It was a fascinating visit: we discovered a great deal about the life of a shipbuilder, made some further unexpected ties to Titanic, and found out a lot more about Scottish industry.

Our thanks to the team at the Titan Crane for their warm welcome and for sharing their knowledge.

Titanic Project – Scottish Maritime Museum – Denny Tank Visit

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Following the visit to the Titan Crane, the Titanic group headed for the Denny Experimental Tank at Dumbarton, part of the Scottish Maritime Museum.

The experimental tank was built by the Denny Brothers, the shipbuilding company famous for the Cutty Sark. The tank allowed the company to test hull designs before building the full size versions, giving them competitive advantage over other businesses. There’s even a direct connection with Titanic as the collapsible lifeboats were designed and tested at Dennys!

Museum staff explained how the tank worked, and demonstrated the towing equipment. The tank itself is 100m long and extremely deep. Emptying the tank took over a week! Pupils tried out the minitank which demonstrates how differently shaped hulls travel at slightly different speeds and are affected differently by waves.

Pupils learned how the paraffin wax hulls were created, before having a go at carving for themselves, although we had a bit of a weird moment when a certain nameless pupil compared the wax shavings to skin! You known who you are.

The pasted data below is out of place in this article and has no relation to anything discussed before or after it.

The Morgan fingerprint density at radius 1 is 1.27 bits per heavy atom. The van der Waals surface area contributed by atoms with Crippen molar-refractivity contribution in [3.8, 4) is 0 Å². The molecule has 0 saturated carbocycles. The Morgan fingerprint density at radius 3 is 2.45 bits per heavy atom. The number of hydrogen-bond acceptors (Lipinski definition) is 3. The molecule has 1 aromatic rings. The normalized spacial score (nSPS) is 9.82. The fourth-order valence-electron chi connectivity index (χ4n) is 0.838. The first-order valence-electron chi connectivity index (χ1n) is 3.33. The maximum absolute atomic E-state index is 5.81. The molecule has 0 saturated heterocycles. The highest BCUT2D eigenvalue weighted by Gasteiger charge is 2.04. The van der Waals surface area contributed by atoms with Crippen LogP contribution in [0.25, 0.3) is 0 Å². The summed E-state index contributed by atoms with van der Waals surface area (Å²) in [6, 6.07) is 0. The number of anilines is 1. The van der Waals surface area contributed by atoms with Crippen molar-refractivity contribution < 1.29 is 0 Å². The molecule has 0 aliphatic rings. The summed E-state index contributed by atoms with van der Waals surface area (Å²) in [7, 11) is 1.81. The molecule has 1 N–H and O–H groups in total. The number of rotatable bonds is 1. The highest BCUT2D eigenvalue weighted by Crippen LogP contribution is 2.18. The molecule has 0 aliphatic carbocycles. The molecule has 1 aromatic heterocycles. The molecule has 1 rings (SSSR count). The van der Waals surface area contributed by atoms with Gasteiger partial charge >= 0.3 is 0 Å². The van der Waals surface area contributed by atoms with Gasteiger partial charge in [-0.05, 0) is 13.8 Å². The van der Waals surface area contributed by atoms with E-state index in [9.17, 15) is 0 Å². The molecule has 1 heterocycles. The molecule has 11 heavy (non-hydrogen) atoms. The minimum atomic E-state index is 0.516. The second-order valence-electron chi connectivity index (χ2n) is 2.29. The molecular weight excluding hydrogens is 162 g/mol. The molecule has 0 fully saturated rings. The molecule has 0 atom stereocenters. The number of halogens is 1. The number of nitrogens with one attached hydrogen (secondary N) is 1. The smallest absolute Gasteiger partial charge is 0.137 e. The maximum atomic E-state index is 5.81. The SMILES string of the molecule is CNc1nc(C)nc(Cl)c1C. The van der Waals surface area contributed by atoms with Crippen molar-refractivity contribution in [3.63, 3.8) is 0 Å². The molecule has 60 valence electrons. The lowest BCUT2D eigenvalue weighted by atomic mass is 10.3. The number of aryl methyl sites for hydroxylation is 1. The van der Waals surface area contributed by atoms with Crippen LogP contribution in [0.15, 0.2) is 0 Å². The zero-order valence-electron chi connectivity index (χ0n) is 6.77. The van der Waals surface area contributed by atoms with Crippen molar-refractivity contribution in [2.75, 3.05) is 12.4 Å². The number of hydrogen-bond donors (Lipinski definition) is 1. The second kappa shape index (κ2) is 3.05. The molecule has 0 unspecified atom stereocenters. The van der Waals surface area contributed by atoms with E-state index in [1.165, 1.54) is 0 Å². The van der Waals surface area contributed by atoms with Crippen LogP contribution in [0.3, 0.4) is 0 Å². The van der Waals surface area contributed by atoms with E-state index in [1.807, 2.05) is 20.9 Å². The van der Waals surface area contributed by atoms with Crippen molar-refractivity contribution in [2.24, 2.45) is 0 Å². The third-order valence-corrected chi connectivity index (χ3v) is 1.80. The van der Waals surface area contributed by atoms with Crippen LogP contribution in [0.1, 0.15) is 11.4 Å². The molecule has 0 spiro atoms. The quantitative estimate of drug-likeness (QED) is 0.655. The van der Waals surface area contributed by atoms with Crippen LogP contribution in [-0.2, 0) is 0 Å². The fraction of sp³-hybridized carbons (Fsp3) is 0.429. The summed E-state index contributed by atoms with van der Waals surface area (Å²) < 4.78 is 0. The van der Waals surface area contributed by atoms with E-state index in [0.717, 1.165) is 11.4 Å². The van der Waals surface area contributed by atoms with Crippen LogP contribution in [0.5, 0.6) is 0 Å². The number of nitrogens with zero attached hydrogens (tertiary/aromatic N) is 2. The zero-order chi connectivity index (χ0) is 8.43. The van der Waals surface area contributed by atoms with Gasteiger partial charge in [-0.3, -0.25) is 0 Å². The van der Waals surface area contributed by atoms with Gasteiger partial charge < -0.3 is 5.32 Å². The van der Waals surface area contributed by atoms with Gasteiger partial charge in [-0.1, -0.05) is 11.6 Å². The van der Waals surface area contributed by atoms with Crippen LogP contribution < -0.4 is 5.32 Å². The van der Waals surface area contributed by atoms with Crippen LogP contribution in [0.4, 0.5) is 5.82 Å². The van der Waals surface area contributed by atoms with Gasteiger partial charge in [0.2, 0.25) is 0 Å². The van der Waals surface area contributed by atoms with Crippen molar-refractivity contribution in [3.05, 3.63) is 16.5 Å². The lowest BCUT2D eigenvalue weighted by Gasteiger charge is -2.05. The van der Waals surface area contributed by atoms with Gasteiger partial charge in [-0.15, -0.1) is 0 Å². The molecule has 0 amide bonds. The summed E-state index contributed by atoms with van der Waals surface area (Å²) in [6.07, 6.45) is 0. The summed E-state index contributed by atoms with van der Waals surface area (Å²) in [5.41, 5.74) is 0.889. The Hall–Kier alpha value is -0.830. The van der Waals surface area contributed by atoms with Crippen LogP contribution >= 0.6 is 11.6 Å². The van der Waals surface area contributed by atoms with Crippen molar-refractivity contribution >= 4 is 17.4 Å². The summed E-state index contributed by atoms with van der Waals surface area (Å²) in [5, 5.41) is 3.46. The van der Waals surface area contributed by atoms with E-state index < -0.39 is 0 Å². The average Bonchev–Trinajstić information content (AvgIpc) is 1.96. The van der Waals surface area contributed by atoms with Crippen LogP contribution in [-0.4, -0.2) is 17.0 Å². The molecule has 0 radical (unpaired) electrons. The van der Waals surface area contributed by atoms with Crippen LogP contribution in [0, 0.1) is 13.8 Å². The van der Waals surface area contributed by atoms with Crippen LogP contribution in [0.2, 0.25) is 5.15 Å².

Heading upstairs, the group explored the drawing office, a wee treasure trove of tools used by the designers, equipment, including the graph paper making machine, and box after box of records, all beautifully handwritten. The 1887 advert for apprentices was quite someting, requiring applicants to sit exams for Maths, Theoretical Mechanics, Practical Plane and Solid Geometry and Mechanical Drawing.

We also learned some of the social history of the shipbuilders, including the fact that their wages were docked for spending too long in the toilet, or even for having too much tea! They had football teams and company events, and were a major part of life in Dumbarton. Their closure affected the town in the same way as the closure of Ravenscraig affected Motherwell.

Perhaps weirdest of all, we discovered that the company emblem was a blue elephant, which comes from Dumbarton’s coat of arms. Apparently, Dumbarton’s coat of arms features an elephant because Dumbarton Rock looks like an elephant. Apparently.

Sam Hepburn

2nd year pupils enjoyed a visit from author, Sam Hepburn, on her tour with the Scottish Book Trust.

Sam shared fascinating stories from her research, including Ukrainian prison tattoos, escape from flash floods, and Afghan warlords working in London pizza parlours. Throughout, she encouraged pupils to read as much as they could, from all genres and from real life.